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Santa Maria Sun / Canary

The following article was posted on June 19th, 2013, in the Santa Maria Sun - Volume 14, Issue 15 [ Submit a Story ]
The following articles were printed from Santa Maria Sun [santamariasun.com] - Volume 14, Issue 15

Leeches and fleas and ticks--oh my!

Sure, vampires are sexy these days, but back in Bram Stoker’s era, they were less sparkly and more, well, greasy. Dracula, as he was first written, had a unibrow, a scraggly goatee, and hairy palms. He wasn’t the sort of undead guy who would wind up on a teen girl’s poster, is what I’m saying.

But as Type A-positive drinkers go, he seems pretty much par for the course. Everything I can think of that considers a vein to be nothing more than a warm bendy straw is less than appealing: Leeches are slimy, mosquitoes are gangly and disease-ridden, bats are wannabe birds with a shaving problem, and ticks are—ugh. Don’t get me started on ticks.

OK. With that out of the way, let me move on to this bit of governmental news that’s entirely unrelated.

Or is it? (Insert lightning flash and thunderclap here.)

According to a Santa Maria Times article, Santa Maria Mayor Alice Patino recently called lawyers representing a former (fired, actually) city dispatcher “bloodsuckers.”

I’ll bet, as lawyers, they’ve heard worse. Heck, as a canary, I’ve heard worse. And everybody loves canaries!

Anyway, the mayor was letting off steam generated after the law firm representing Anjanette Ordonez called the city out for dragging her case against them along, thereby wasting taxpayer money. Turns out Anjanette didn’t think she should have been fired, and an arbitrator apparently agreed. But arbitrators have about as much power as a grand jury, which is to say they can make some noise, but that’s about the extent of it. It’s like someone getting into a boxing ring and then just shouting at the other guy—not out of choice, but because that’s how the rules say it works.

The top brass at the city can say, “Yeah, yeah. We hear you.” And then go back to building scaled-down replicas of scenes from old Westerns—or whatever it is they do.

I’ll get back to the city in a minute, but first I’d like to note that the law firm in question—Lackie, Dammeier, McGill, and Ethir—has recently been active to the north in San Luis Obispo, too. Operating under a slogan of “Former Cops Defending Current Ones,” the attorneys specialize in handling badge-related suits.

Our sister paper New Times recently reported that a fired San Luis Obispo Police Department officer, Dan McDow, has been fighting to get his job back for years, and his attorney (from L, D, M, and E) put out a press release in early May, celebrating victory in the fight. Which, to me, sounds like he won his job back. Except that’s not what happened.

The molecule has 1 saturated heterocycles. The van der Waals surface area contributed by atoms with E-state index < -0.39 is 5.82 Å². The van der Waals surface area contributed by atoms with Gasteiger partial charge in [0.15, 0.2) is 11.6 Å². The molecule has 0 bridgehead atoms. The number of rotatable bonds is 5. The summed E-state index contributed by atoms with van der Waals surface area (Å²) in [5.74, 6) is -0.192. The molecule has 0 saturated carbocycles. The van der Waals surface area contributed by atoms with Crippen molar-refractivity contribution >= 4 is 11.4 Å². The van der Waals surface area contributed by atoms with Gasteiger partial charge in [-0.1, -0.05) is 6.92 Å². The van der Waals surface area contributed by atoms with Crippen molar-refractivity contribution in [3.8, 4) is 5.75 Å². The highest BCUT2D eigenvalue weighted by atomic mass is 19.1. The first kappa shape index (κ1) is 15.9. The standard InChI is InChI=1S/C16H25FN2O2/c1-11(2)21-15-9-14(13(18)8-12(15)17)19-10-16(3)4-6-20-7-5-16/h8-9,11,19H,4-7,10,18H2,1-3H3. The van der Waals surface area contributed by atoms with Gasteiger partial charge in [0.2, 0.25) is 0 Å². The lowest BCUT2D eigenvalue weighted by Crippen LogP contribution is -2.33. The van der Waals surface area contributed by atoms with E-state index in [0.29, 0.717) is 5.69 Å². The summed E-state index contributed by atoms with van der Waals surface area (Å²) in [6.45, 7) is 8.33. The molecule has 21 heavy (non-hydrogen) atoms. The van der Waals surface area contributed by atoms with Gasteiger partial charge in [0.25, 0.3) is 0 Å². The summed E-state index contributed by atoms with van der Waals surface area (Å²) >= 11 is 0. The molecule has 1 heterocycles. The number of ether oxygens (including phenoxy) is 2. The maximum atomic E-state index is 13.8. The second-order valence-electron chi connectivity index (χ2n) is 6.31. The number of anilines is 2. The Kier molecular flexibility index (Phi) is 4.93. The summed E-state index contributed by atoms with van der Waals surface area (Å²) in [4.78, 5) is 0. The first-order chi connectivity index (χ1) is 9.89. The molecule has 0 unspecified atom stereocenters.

Confirmation is hard to pin down, but it seems that an arbitrator heard the case, and—well, there’s not much to say beyond that, since I’ve already discussed the sort of power arbitrators have. If an impartial third party indeed found that the city shouldn’t have kicked McDow out the door, there are still a lot of steps (up to and probably including going to court) that would have to be taken before anybody would be pinning any badges back on any uniforms.

But that’s semantics, I suppose. Lawyers certainly know how to turn a phrase without going too far, and if one wants to declare a victory, well, who’s to say what isn’t an outright loss isn’t a victory?

And since I’m broaching the subject of how far is too far to go when turning a phrase, I’ll return my gaze to Santa Maria itself. Or, rather, its leaders. Or, rather rather, the mayor referring to specific attorneys as bloodsuckers. I’ll bet, as lawyers, they’ve heard worse. Heck—oh, wait. I’ve done this joke already.

But there is a difference between jokes about lawyers in general, and a specific comment directed at a particular firm. Dropping a term usually reserved for leeches, ticks, mosquitoes, fleas, some bats, and vampires might not be the best decision when in the midst of a controversial legal tussle, no matter how satisfying doing so might be. I mean, I’m pretty sure Alice wasn’t comparing attorney Andrew Dawson and his partners to a brooding, pouty, bare-chested Robert Pattinson. Those Twilight books are so late-2000s, anyway.

 

The Canary prefers Alfred Hitchcock for horror. Send comments to canary@santamariasun.com.